Revolutionize your approach to the red eye in pr-eye-mary care! Dr. Glaucomflecken (of GomerBlog/Twitter–fame) teaches us to recognize and manage common eye complaints. You’ll develop an approach to diagnosing and treating your patient with the dreaded red eye. We answer: What presentations should have us running down the hallway for that prized ophtho consult? What on earth does glaucomflecken stand for? Which eye drops are best? What is an eye dentist? Plus, answers to your twitter questions, and so much more! By the end of this episode, you’ll be sure to say “Eye Understand!” Self Assessment Questions: Take the ophtho self-assessment!
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Written and produced by: Nora Taranto AB, Carolyn Chan MD; Original art by: Bryan Brown, MD. Edited by: Matthew Watto, MD.
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Case from Kashlak Memorial: Ms. M is an 38 year old AAM female with no significant PMH, and has never had an eye exam previously. She presents to your office because of a unilateral red eye for one week with development of photophobia, accompanied with mild burning in her right eye. She wears contacts lens intermittently, and admits to occasionally falling asleep in them. Since her red eye symptoms started, she has stopped wearing her contacts as they seem to make her symptoms worse. She tried over the counter anti-redness drops, without improvement. She also notes watery discharge without purulence.
In Depth Show Notes
Tip: Classify and risk stratify by the patient’s chief complaint.
Burning = blepharitis. Intermittent, burning pain often comes and goes. Vision is often unaffected. If vision is unaffected, then next available ophthalmology appointment will do. Treat with artificial tears and hot compresses.
Itching = allergy. Patient will often have a history of allergies. Symptoms include constantly wanting to rub eyes. Allergic conjunctivitis.
Vision loss + red eye = something in the visual pathway must be affected. Think from front to back in the vision axis. Dry eyes can disrupt the cornea and present with burning and intermittent blurry vision. Corneal ulcers from contact lens wear can also cause changes in vision. Eye pain, or photosensitivity may signify intraocular inflammation such as uveitis.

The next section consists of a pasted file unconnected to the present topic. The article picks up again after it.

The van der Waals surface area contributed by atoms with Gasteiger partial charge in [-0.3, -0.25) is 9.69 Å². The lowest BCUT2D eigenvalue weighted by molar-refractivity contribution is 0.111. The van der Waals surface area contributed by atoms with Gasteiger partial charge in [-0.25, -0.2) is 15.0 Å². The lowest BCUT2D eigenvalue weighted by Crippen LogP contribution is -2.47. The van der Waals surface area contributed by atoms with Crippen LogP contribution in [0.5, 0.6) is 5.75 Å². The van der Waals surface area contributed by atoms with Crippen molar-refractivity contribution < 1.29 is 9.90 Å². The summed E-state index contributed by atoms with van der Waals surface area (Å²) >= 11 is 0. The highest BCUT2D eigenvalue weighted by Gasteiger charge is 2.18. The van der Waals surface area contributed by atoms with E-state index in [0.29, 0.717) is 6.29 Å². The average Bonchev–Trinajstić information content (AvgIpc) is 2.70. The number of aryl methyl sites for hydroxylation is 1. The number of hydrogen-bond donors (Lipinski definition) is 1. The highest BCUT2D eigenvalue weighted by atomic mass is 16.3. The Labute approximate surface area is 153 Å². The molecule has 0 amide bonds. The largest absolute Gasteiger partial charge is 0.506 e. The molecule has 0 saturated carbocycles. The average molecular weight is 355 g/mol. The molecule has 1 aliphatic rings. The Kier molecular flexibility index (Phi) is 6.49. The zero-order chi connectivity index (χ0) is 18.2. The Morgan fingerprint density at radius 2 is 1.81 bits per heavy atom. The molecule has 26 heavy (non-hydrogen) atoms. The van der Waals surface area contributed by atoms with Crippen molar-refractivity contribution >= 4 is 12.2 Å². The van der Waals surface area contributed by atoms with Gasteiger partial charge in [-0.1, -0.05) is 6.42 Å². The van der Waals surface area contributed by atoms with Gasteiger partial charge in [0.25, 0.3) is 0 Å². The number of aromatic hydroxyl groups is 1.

Acute angle closure glaucoma. Unilateral, intense stabbing eye pain with decreased vision, nausea and vomiting. People of Asian Ethnicities are at higher risk of acute angle closure glaucoma. Tip: Look at the patient’s glasses–if they’re thick magnifying glasses–those highly farsighted patients typically have smaller eyes, and therefore can build up pressure more quickly.
Herpetic simplex keratitis: New onset photophobia and red eye.
Diagnosing Viral, Bacterial, and Allergic Conjunctivitis
Bacterial: Rare! And pretty hard to miss. Eyelashes are matted with purulent yellowish discharge. Eyelids are edematous and inflamed. More common in kids and hospitalized adults.
Viral: Less obvious and typically less serious. Eyes are “kinda” red, and there’s some irritation and pain. Patients will typically have sick contacts, recent exposures. Almost always spreads to both eyes.
Blepharitis should be on the differential (for kids, and adults alike). Often mistaken for viral conjunctivitis. Symptoms = dry eyes, burning +/- redness. Care is supportive.
Sudden onset floaters:
All you never wanted to know about eyedrops
How to use an eye drop bottle: Push from the bottom, NOT the sides. This allows controlled release of one drop at a time, and is easier for people with arthritis.
Which eyedrop should you choose?
Dr. Glaucomflecken recommends NOT using Sulfacetamide.
Corneal abrasion, antibiotic prophylaxis: combination drop Trimethoprim/Polymyxin B (polytrim) [**Correction, Dr. G, stated sulfamethoxazole, but trimethoprim is the correct drug]. Dirt cheap, really effective, broad spectrum (also a good option for small corneal ulcers).
For minor infections: use Ofloxacin (2nd gen fluoroquinolone). For nastier infections, broader coverage needed: Moxifloxacin (easy to find; great for use after cataract surgery), or gatifloxacin.
For kids: Erythromycin ointment easy to administer. Also useful for blepharitis (decreases inflammation in eyelids in adults, use before bedtime.
For allergic conjunctivitis: Olopatadine!!!! (Dr G. loves it! It’s his favorite!). Ketotifen–a good over-the-counter allergy drug (also very effective, but not quite as good as olopatadine).
Over-the-counter redness drops: Get rid of them! They work through vasoconstriction, but do not address the underlying etiology, and rebound redness occurs. No good indication unless smoking weed and trying to hide it. Hehehe.
As for Artificial Tears: Go to town, they’re fine. You really can’t overuse them.
N.B. Stay away from steroid eyedrops unless they’ve been prescribed by an ophthalmologist.
Diabetic Eye Exams and Treatment for Retinopathy
What is Glaucomflecken? During an episode of angle closure glaucoma, denatured epithelial cells in the lens clump together, and deposit on the surface of the lens. These deposits are called glaucomflecken.
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Take Home Points
Goal: Listeners will develop an approach to manage or refer common primary care eye concerns.
After listening to this episode listeners will…
Disclosures: Dr Glaucomflecken and The Curbsiders report no relevant financial disclosures.
Links from the show:
AAFP: Diagnosis and Management of Red Eye in Primary Care Patients. 1/2010.
Leibowitz, H. M. (2000). The red eye. New England Journal of Medicine, 343(5), 345-351.
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